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Blood Meal Analysis for the Detection and Identification of Host DNA in the Gut Contents of Ornithodoros coriaceus
AuthorLong, Amber Kristine
AdvisorTeglas, Mike B.
Agriculture, Veterinary and Rangeland Sciences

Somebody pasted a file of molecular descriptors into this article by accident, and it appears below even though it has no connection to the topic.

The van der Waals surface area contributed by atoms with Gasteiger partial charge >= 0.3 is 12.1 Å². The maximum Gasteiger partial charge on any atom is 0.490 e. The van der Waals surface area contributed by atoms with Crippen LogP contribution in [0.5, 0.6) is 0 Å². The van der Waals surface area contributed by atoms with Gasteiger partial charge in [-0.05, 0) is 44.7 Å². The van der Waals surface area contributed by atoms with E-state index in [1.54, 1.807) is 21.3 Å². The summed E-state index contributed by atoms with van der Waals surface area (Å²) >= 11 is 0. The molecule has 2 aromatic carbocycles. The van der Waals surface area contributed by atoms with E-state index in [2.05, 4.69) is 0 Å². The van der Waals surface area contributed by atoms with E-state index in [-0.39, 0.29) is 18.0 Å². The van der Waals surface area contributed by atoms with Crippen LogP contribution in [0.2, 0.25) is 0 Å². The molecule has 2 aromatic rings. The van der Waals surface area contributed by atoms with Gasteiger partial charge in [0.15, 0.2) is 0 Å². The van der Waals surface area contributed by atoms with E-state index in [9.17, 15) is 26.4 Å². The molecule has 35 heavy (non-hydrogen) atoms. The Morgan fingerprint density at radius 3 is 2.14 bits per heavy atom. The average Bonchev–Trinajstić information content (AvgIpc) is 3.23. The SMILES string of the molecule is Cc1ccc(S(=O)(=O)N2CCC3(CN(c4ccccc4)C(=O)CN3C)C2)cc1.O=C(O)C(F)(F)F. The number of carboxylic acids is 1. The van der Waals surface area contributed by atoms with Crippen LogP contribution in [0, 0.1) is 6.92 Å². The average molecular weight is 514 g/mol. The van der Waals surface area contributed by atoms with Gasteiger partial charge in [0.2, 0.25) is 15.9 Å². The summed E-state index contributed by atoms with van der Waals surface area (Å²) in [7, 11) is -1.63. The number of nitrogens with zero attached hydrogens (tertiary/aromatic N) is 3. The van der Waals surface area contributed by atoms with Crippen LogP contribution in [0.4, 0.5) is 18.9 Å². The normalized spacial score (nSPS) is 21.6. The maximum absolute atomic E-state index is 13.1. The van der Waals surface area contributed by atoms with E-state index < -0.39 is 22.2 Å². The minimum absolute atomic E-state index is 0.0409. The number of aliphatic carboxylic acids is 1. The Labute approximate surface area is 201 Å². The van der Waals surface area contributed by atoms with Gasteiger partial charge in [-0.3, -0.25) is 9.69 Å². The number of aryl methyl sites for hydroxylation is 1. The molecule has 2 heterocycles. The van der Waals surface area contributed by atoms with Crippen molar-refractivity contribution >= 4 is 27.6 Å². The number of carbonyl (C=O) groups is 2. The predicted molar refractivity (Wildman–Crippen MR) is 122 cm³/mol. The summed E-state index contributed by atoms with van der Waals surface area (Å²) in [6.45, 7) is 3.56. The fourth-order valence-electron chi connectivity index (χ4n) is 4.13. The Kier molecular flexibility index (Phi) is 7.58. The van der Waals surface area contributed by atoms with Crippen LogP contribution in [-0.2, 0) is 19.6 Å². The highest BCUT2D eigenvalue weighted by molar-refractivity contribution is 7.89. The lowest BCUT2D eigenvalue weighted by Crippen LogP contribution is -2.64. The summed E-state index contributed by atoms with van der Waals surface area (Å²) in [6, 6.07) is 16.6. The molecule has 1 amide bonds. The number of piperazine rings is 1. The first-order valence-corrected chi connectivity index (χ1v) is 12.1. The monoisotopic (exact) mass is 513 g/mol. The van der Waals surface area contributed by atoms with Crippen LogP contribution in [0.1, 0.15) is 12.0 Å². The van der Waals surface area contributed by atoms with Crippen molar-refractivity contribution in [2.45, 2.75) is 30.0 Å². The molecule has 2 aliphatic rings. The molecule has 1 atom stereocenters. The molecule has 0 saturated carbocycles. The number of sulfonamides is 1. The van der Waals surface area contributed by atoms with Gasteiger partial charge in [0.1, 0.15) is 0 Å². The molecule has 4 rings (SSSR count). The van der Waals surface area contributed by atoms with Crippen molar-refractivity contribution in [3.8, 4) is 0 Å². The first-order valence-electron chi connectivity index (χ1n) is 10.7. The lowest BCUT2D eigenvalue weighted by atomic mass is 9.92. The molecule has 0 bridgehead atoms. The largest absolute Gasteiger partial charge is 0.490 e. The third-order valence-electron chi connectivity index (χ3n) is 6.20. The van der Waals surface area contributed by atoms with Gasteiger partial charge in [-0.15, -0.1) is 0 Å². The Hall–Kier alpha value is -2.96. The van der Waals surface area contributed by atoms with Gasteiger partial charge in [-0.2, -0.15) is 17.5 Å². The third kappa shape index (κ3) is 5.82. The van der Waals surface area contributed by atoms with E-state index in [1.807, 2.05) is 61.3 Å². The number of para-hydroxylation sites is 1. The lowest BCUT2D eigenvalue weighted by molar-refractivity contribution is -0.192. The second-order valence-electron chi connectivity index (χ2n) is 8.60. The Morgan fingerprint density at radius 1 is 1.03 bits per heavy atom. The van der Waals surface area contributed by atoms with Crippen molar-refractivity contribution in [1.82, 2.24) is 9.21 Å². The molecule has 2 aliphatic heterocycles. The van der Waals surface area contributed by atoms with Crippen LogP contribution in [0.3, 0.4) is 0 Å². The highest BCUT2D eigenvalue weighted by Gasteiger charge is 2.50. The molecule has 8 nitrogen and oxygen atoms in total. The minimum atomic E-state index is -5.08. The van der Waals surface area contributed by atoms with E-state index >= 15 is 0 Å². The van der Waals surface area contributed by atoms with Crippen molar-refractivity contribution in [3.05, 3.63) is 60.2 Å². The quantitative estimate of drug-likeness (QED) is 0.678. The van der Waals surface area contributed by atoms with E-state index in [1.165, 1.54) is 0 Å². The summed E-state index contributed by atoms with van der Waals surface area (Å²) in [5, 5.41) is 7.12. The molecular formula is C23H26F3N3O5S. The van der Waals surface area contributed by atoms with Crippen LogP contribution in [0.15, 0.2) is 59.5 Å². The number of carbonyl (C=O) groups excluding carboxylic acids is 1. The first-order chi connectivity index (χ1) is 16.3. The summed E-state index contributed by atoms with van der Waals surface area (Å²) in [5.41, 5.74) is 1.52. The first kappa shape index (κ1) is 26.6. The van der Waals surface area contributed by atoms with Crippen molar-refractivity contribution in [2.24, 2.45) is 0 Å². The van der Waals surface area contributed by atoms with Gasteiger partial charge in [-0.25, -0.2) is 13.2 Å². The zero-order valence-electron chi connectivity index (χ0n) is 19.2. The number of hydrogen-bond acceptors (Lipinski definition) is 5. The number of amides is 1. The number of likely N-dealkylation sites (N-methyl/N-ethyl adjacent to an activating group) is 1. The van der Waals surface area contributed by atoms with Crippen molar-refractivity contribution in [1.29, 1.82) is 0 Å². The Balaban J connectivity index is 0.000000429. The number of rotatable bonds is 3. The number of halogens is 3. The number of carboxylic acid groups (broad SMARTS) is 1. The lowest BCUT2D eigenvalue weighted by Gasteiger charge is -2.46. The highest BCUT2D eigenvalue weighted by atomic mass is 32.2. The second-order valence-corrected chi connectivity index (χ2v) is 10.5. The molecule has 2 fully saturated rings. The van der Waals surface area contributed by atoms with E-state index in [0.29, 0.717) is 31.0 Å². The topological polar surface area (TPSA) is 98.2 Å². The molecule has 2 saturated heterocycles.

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Ornithodoros coriaceus ticks are the vector for the disease epizootic bovine abortion, an abortive disease of cattle that can cause significant revenue losses in the beef cattle industry, in the western United States. The transmission cycle of the etiologic agent is unknown and it has not been determined whether there is a vertebrate reservoir host for the disease. Research into the composition of blood meals of arthropod vectors has been shown to provide evidence to link vector species to specific hosts which can be used to determine possible disease reservoirs. To determine if host identification through blood meal analysis could be performed on field caught Ornithodoros coriaceus, markers from three mitochondrial genes, 18S rDNA, 12S rDNA, and cytochrome b, were used to detect host DNA in the gut contents of the soft tick vector. Polymerase chain reaction in combination with reverse line blot showed that the cytochrome b marker could accurately identify host DNA in ticks, fed experimentally on a known host blood, on day 175 post-feeding in 92.9% of ticks, in 40% of ticks on day 196, and only 26.7% of ticks at day 207. The cytochrome b marker was not useful in identifying host DNA from ticks caught in the field. The 12S markers could discriminate between vertebrate DNA to the genus level but probes, designed for identification in reverse line blot, did not differentiate between species. The 18S marker was non-discriminatory and could not be used for further analysis.